The Servant Leader is behind the scenes. She follows Lao Tsu’s saying “When the work is over and the objectives met, people feel that they did it themselves.” She makes sure that she does everything possible to make them successful.

Servant Leaders dedicate their efforts to the benefit of their followers, projects and organizations, setting aside-self-interest.

Benefits of Servant Leadership

Some might ask “why would I want to set aside my self-interest?” It is a good question. Only saints and messiahs are without self-interest, the rest of us want success and all the other things that make us happy and secure.

The bottom line is that Servant Leadership feels good, once you get past all the obstacles your mind throws up based on past conditioning, fear of losing control and being taken advantage of. While there are deep personal growth and spiritual benefits from serving others, we won’t go into them here. We will stick to the bottom line benefits of productivity and trust.

Project management success is about delivering meaningful results, on time and within budget. It is also about making sure there is an ongoing capacity to be successful across multiple projects.

“Leaders that use the servant leadership style tend to gain a great deal of respect and trust from their employees, according to psychology professor Paul T.P. Wong of Tyndale University College in Toronto. The strong positive feelings between management and employees that the servant leadership style promotes translate into a high sense of morale. When employees are satisfied with their jobs and their company, workplace productivity rises.”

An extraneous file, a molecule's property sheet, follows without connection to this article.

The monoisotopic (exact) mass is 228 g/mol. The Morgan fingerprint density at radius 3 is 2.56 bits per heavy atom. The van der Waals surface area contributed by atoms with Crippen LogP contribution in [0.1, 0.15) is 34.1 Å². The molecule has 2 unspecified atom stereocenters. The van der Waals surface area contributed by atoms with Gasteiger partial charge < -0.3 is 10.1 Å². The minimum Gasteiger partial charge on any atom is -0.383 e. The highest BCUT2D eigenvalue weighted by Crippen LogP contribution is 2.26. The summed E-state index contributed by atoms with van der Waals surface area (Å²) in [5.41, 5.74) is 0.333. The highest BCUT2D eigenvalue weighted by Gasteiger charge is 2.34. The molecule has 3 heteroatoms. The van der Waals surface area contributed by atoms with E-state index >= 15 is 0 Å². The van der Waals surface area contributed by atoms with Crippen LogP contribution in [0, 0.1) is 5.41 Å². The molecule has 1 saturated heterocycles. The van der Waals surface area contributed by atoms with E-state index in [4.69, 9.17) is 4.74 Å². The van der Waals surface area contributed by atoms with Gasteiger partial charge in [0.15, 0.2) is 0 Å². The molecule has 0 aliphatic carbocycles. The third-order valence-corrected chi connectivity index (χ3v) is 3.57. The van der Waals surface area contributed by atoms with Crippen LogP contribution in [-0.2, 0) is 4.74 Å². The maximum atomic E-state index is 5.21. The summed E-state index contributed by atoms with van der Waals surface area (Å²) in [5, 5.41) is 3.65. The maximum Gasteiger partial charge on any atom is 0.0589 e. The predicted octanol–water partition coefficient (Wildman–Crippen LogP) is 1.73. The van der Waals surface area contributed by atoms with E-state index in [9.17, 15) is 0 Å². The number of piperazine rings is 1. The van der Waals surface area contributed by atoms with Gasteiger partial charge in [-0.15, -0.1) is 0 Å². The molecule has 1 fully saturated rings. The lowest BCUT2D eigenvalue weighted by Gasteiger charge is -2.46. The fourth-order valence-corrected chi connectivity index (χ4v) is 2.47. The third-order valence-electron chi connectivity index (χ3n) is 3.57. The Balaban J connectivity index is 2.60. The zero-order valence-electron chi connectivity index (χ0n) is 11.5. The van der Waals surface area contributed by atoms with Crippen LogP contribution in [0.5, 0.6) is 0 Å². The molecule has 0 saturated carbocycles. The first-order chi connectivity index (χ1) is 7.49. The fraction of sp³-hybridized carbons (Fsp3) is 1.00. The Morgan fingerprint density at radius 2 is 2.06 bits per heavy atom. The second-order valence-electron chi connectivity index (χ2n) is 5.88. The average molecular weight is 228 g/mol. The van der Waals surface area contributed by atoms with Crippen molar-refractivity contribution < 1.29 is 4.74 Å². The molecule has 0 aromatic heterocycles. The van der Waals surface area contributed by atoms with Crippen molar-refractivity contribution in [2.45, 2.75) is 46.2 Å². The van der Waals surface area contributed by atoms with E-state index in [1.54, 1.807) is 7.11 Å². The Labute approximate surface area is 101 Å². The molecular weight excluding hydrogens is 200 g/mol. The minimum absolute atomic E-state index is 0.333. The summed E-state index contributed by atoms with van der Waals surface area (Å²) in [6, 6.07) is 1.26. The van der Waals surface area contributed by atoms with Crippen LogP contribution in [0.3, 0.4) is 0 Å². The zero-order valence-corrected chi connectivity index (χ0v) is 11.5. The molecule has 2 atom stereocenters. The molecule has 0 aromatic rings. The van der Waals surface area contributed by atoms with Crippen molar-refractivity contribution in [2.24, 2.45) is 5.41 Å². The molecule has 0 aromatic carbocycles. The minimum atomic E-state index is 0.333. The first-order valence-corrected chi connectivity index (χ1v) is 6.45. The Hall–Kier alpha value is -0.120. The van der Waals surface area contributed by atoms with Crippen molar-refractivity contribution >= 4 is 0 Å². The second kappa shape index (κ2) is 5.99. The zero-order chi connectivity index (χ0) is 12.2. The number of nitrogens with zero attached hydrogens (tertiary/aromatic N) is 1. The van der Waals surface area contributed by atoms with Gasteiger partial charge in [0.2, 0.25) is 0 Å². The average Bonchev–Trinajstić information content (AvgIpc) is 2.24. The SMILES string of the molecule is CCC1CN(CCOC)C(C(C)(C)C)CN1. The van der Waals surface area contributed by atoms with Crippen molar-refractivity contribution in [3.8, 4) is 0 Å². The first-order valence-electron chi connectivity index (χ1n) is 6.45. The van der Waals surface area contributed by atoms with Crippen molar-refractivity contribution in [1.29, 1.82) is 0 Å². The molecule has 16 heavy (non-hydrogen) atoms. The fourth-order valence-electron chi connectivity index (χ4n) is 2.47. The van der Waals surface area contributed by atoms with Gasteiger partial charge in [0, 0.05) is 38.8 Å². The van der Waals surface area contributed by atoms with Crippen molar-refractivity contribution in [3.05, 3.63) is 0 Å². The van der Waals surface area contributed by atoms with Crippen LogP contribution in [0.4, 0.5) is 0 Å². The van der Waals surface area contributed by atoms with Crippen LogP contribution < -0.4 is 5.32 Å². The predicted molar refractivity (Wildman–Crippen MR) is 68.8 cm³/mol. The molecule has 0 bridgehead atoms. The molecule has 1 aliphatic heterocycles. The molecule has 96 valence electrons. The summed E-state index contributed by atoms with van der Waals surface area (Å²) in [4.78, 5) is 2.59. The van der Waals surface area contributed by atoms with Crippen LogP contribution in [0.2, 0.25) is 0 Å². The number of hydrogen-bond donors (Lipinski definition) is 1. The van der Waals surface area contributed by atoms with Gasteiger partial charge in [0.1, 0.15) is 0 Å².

With trust as a foundation, people are more likely to be transparent regarding work issues and to promote greater certainty (for example, estimates will tend to be more realistic) and fewer conflicts. Morale and motivation will tend to be high and that will translate into better performance, assuming a healthy environment and clarity regarding objectives, roles and responsibilities and constraints.

Servant Leadership contributes to

  • The building of strong collaborative teams
  • High quality relationships between leaders and followers
  • Job satisfaction, high performance, and a culture of helping others
  • A culture in which ROI and customer satisfaction are high.

Characteristics of a Servant Leader

Assess your management style based on the following characteristics:

  • Let others know you serve and care and encourage them to do the same
  • Invest your time and energy
  • Do whatever needs to be done
  • Promote and value diverse opinions 
  • Cultivate trust and transparency
  • Cultivate leadership in others
  • Eliminate the negative effects of hierarchy.


Try this for six months. Work towards cultivating these characteristics in a comfortable and practical way that serves your need for security and control and serves your team members, peers, customers, sponsors and the organization. Subordinate your self-interest and become a servant leader. See what happens around you and how you feel.

George Pitagorsky

George Pitagorsky, integrates core disciplines and applies people centric systems and process thinking to achieve sustainable optimal performance. He is a coach, teacher and consultant. George authored The Zen Approach to Project Management, Managing Conflict and Managing Expectations and IIL’s PM Fundamentals™. He taught meditation at NY Insight Meditation Center for twenty-plus years and created the Conscious Living/Conscious Working and Wisdom in Relationships courses. Until recently, he worked as a CIO at the NYC Department of Education.